Yes, non-EU/EEA citizens need a long-stay visa to live in Spain for six months (as it exceeds the 90/180-day rule). There are several options. You could use a six-month student visa for an appropriate length of study. Alternatively, you can use a Spanish visa type like the non-lucrative or digital nomad and leave Spain after six months.

Long Stay Spain Visa Type D issued in Manchester.
Long Stay Spain Visa Type D

Short-Stay Spain Visa Types (Less than 90 days)

Visa-exempt countries. Citizens of many countries can travel to Spain for up to 90 days without a visa. These countries include the United States (USA), the United Kingdom (UK), Australia, and New Zealand. See here for the full list of visa-exempt countries.

Spain SCHENGEN Visa Types (Type C Spanish Visa)

The SCHENGEN visa allows you 90 days within the SCHENGEN area. There are 8 Type C options:

  1. Spanish Transit Visa – transit through a Spanish airport with a final destination outside the Schengen Area.
  2. Spanish Tourist Visa – holidays or sightseeing.
  3. Spanish Visitor Visa – visiting friends or family living in Spain.
  4. Spanish Business Visa – business activities in Spain.
  5. Spanish Visa for Official Visit – government official travel.
  6. Spanish Medical Visa – authorized medical treatment in Spain.
  7. Spanish Study Visa – short-term courses of up to three months.
  8. Spanish Visa for Cultural, Sports, and Film Crews – work related to a qualifying field.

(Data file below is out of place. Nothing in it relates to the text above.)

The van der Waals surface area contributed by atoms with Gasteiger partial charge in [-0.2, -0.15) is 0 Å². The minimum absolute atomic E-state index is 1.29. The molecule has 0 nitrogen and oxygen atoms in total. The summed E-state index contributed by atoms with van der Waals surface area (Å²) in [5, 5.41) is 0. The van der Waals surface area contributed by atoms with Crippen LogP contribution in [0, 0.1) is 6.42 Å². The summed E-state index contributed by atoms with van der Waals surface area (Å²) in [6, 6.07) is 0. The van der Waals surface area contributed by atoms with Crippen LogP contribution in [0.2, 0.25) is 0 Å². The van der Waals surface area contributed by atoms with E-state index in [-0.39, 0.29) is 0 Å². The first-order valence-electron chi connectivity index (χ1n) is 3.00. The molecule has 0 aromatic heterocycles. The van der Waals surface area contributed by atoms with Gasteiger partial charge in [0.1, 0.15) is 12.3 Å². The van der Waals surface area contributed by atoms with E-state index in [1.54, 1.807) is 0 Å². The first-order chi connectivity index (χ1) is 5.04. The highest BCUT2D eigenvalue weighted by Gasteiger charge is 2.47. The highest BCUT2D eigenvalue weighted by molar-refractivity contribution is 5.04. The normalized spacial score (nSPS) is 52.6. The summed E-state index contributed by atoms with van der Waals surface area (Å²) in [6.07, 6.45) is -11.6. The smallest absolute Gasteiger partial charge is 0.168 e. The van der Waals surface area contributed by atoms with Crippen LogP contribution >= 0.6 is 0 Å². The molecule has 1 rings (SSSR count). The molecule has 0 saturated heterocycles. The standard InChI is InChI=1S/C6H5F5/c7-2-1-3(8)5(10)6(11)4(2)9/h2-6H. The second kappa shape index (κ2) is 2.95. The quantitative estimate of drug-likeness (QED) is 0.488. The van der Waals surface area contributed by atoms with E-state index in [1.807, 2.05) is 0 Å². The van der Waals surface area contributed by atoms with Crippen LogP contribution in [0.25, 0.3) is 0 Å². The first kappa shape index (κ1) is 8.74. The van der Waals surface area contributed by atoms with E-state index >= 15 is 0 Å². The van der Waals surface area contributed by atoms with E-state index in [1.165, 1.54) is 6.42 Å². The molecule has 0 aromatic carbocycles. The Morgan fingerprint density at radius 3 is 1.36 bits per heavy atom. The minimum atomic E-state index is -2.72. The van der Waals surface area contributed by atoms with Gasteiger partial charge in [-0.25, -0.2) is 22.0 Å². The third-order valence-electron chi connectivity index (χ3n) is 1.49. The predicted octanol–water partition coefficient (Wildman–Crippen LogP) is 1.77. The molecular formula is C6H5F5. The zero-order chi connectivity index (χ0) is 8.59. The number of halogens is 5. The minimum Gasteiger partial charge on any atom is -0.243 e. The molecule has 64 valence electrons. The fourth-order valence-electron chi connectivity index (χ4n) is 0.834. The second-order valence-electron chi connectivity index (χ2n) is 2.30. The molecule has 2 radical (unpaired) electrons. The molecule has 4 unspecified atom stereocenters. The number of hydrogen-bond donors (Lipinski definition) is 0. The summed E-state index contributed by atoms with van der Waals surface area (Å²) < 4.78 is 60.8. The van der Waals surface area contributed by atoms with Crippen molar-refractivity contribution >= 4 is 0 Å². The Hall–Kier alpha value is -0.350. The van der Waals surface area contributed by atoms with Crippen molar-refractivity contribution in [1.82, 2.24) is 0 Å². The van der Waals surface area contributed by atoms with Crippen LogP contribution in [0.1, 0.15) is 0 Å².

Spain SCHENGEN Visa application process

Where to apply: You’ll apply at your home country’s nearest Spanish consulate or embassy. Check the local embassy website for details.

Documents required: You’ll need your passport, proof of accommodation and funds, a return ticket, and health insurance. For options 3 – 8 above, you’ll need invitations, bookings, acceptance letters or similar supporting documentation.

All documentation should be included with your completed application form.

Need help with your Spain visa?

Our Immigration Partners, Raquel and her team, offer our clients a 30-minute consultation. They will recommend the best visa path for you, explain all the steps involved, and answer any questions that you have.

Fees for Spain Visa Types and Residency Permits

You’ll need to pay a fee for a visa, work permit, or residence permit. The cost varies depending on the permission type and your nationality. Unfortunately, US citizens moving to Spain are charged higher rates than other nationalities due to a reciprocal agreement between governments.

Fee for USA citizensFee for other nationalities
Visa typeUSDEURGBPUSD
Student Visa$155€80£69$88
Employed Work Visa$183€80£69$88
Residency (Non-Lucrative)$135€80£69$88
Family Reunion$135€80£69$88
Work Visa$135€80£69$88
Religious Activities$135€80£69$88
Self-Employed Work Visa$261€80£69$88
New Entrepreneurial Law 14/2013$183€80£69$88
Spain visa costs for US and non-US citizens.

Visa vs. Residence Permit

These two terms can be confusing and are sometimes used interchangeably. In short, a visa allows you to enter Spain and clear immigration at the border. There are many types of Spain visas to choose from.

Then, your residence permit allows you to stay in Spain legally. Check out our guide to Spanish residency and residence permits for more information.

Spanish Permanent Residency (PR)

After legally living in Spain for 5 years, you can qualify for Spanish Permanent Residency (PR) and stay in Spain. Once you have PR, you can legally work in Spain, regardless of the type of visa you originally used to enter Spain.

Will any Health Insurance Meet the Requirements?

The government is very strict about healthcare coverage that qualifies for Spanish immigration applications. There are four key criteria:

  1. Fully comprehensive with no co-payment.